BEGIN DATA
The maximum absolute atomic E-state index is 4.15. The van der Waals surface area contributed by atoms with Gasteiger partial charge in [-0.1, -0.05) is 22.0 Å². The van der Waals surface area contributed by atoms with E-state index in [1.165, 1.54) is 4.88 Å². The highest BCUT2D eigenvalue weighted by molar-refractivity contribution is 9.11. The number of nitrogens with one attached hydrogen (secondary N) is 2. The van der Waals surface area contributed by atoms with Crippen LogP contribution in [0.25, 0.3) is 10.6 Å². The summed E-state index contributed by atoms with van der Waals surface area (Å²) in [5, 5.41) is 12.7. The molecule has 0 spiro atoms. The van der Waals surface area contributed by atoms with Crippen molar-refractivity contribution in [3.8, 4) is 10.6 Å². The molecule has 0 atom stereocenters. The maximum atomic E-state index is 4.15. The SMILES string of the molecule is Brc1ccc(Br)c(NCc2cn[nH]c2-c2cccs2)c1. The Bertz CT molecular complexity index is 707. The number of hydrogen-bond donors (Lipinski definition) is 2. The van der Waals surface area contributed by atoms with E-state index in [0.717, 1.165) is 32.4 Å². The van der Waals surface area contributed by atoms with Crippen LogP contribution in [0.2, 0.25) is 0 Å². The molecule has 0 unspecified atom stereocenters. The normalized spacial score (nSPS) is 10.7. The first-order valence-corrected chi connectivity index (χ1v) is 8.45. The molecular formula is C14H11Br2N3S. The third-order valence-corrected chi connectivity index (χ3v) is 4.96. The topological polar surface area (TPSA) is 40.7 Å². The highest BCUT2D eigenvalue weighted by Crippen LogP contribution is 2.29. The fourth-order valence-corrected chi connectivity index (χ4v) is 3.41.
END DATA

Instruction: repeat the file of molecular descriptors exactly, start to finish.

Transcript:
The maximum absolute atomic E-state index is 4.15. The van der Waals surface area contributed by atoms with Gasteiger partial charge in [-0.1, -0.05) is 22.0 Å². The van der Waals surface area contributed by atoms with E-state index in [1.165, 1.54) is 4.88 Å². The highest BCUT2D eigenvalue weighted by molar-refractivity contribution is 9.11. The number of nitrogens with one attached hydrogen (secondary N) is 2. The van der Waals surface area contributed by atoms with Crippen LogP contribution in [0.25, 0.3) is 10.6 Å². The summed E-state index contributed by atoms with van der Waals surface area (Å²) in [5, 5.41) is 12.7. The molecule has 0 spiro atoms. The van der Waals surface area contributed by atoms with Crippen molar-refractivity contribution in [3.8, 4) is 10.6 Å². The molecule has 0 atom stereocenters. The maximum atomic E-state index is 4.15. The SMILES string of the molecule is Brc1ccc(Br)c(NCc2cn[nH]c2-c2cccs2)c1. The Bertz CT molecular complexity index is 707. The number of hydrogen-bond donors (Lipinski definition) is 2. The van der Waals surface area contributed by atoms with E-state index in [0.717, 1.165) is 32.4 Å². The van der Waals surface area contributed by atoms with Crippen LogP contribution in [0.2, 0.25) is 0 Å². The molecule has 0 unspecified atom stereocenters. The normalized spacial score (nSPS) is 10.7. The first-order valence-corrected chi connectivity index (χ1v) is 8.45. The molecular formula is C14H11Br2N3S. The third-order valence-corrected chi connectivity index (χ3v) is 4.96. The topological polar surface area (TPSA) is 40.7 Å². The highest BCUT2D eigenvalue weighted by Crippen LogP contribution is 2.29. The fourth-order valence-corrected chi connectivity index (χ4v) is 3.41.